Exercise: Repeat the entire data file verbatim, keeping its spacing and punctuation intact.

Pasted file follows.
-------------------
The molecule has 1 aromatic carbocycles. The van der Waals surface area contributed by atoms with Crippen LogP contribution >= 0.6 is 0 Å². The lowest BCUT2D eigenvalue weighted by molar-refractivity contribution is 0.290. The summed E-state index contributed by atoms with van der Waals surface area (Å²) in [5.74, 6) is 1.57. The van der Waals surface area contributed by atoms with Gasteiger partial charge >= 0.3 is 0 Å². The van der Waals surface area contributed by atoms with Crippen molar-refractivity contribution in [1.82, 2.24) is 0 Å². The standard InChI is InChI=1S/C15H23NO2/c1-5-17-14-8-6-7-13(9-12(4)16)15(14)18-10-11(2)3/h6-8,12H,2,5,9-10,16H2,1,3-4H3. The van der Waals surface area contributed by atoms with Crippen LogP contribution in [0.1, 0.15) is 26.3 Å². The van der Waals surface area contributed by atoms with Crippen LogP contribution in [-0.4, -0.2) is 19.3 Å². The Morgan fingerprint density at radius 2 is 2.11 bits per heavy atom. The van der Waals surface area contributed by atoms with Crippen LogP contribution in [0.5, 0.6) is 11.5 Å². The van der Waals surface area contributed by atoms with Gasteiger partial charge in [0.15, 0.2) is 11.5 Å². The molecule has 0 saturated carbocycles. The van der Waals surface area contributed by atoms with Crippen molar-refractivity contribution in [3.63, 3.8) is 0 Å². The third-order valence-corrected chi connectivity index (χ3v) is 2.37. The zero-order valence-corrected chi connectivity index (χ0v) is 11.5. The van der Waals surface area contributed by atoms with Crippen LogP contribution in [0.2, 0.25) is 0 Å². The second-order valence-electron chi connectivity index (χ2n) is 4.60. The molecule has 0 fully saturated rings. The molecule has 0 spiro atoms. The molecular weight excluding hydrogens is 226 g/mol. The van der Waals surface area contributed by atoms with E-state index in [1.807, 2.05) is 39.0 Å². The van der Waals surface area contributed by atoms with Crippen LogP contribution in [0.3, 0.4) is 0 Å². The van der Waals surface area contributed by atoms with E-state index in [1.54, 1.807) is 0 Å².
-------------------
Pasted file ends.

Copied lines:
The molecule has 1 aromatic carbocycles. The van der Waals surface area contributed by atoms with Crippen LogP contribution >= 0.6 is 0 Å². The lowest BCUT2D eigenvalue weighted by molar-refractivity contribution is 0.290. The summed E-state index contributed by atoms with van der Waals surface area (Å²) in [5.74, 6) is 1.57. The van der Waals surface area contributed by atoms with Gasteiger partial charge >= 0.3 is 0 Å². The van der Waals surface area contributed by atoms with Crippen molar-refractivity contribution in [1.82, 2.24) is 0 Å². The standard InChI is InChI=1S/C15H23NO2/c1-5-17-14-8-6-7-13(9-12(4)16)15(14)18-10-11(2)3/h6-8,12H,2,5,9-10,16H2,1,3-4H3. The van der Waals surface area contributed by atoms with Crippen LogP contribution in [0.1, 0.15) is 26.3 Å². The van der Waals surface area contributed by atoms with Crippen LogP contribution in [-0.4, -0.2) is 19.3 Å². The Morgan fingerprint density at radius 2 is 2.11 bits per heavy atom. The van der Waals surface area contributed by atoms with Crippen LogP contribution in [0.5, 0.6) is 11.5 Å². The van der Waals surface area contributed by atoms with Gasteiger partial charge in [0.15, 0.2) is 11.5 Å². The molecule has 0 saturated carbocycles. The van der Waals surface area contributed by atoms with Crippen molar-refractivity contribution in [3.63, 3.8) is 0 Å². The third-order valence-corrected chi connectivity index (χ3v) is 2.37. The zero-order valence-corrected chi connectivity index (χ0v) is 11.5. The van der Waals surface area contributed by atoms with Crippen LogP contribution in [0.2, 0.25) is 0 Å². The second-order valence-electron chi connectivity index (χ2n) is 4.60. The molecule has 0 fully saturated rings. The molecule has 0 spiro atoms. The molecular weight excluding hydrogens is 226 g/mol. The van der Waals surface area contributed by atoms with E-state index in [1.807, 2.05) is 39.0 Å². The van der Waals surface area contributed by atoms with Crippen LogP contribution in [0.3, 0.4) is 0 Å². The van der Waals surface area contributed by atoms with E-state index in [1.54, 1.807) is 0 Å².